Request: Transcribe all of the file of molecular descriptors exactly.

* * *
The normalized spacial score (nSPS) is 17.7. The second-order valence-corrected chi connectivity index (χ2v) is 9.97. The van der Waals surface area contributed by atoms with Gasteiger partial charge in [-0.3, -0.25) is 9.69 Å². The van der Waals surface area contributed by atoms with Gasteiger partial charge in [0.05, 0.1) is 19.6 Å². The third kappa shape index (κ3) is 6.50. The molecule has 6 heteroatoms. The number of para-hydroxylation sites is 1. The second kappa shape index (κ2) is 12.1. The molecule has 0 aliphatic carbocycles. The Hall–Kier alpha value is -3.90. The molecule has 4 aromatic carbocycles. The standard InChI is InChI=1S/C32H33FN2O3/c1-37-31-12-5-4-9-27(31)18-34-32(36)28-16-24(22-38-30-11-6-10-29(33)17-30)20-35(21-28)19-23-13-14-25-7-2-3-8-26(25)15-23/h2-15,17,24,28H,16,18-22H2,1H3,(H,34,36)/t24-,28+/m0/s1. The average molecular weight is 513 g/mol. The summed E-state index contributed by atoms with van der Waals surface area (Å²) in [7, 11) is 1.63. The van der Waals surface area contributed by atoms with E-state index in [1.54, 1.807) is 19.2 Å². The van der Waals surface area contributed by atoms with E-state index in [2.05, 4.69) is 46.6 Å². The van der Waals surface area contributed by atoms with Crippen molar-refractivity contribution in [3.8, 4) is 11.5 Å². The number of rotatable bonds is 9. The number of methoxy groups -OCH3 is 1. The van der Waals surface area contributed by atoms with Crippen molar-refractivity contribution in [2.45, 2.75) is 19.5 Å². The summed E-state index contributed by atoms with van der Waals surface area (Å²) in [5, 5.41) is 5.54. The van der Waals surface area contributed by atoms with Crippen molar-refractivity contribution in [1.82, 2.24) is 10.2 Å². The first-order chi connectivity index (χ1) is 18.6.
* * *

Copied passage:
The normalized spacial score (nSPS) is 17.7. The second-order valence-corrected chi connectivity index (χ2v) is 9.97. The van der Waals surface area contributed by atoms with Gasteiger partial charge in [-0.3, -0.25) is 9.69 Å². The van der Waals surface area contributed by atoms with Gasteiger partial charge in [0.05, 0.1) is 19.6 Å². The third kappa shape index (κ3) is 6.50. The molecule has 6 heteroatoms. The number of para-hydroxylation sites is 1. The second kappa shape index (κ2) is 12.1. The molecule has 0 aliphatic carbocycles. The Hall–Kier alpha value is -3.90. The molecule has 4 aromatic carbocycles. The standard InChI is InChI=1S/C32H33FN2O3/c1-37-31-12-5-4-9-27(31)18-34-32(36)28-16-24(22-38-30-11-6-10-29(33)17-30)20-35(21-28)19-23-13-14-25-7-2-3-8-26(25)15-23/h2-15,17,24,28H,16,18-22H2,1H3,(H,34,36)/t24-,28+/m0/s1. The average molecular weight is 513 g/mol. The summed E-state index contributed by atoms with van der Waals surface area (Å²) in [7, 11) is 1.63. The van der Waals surface area contributed by atoms with E-state index in [1.54, 1.807) is 19.2 Å². The van der Waals surface area contributed by atoms with E-state index in [2.05, 4.69) is 46.6 Å². The van der Waals surface area contributed by atoms with Crippen molar-refractivity contribution in [3.8, 4) is 11.5 Å². The number of rotatable bonds is 9. The number of methoxy groups -OCH3 is 1. The van der Waals surface area contributed by atoms with Crippen molar-refractivity contribution in [2.45, 2.75) is 19.5 Å². The summed E-state index contributed by atoms with van der Waals surface area (Å²) in [5, 5.41) is 5.54. The van der Waals surface area contributed by atoms with Crippen molar-refractivity contribution in [1.82, 2.24) is 10.2 Å². The first-order chi connectivity index (χ1) is 18.6.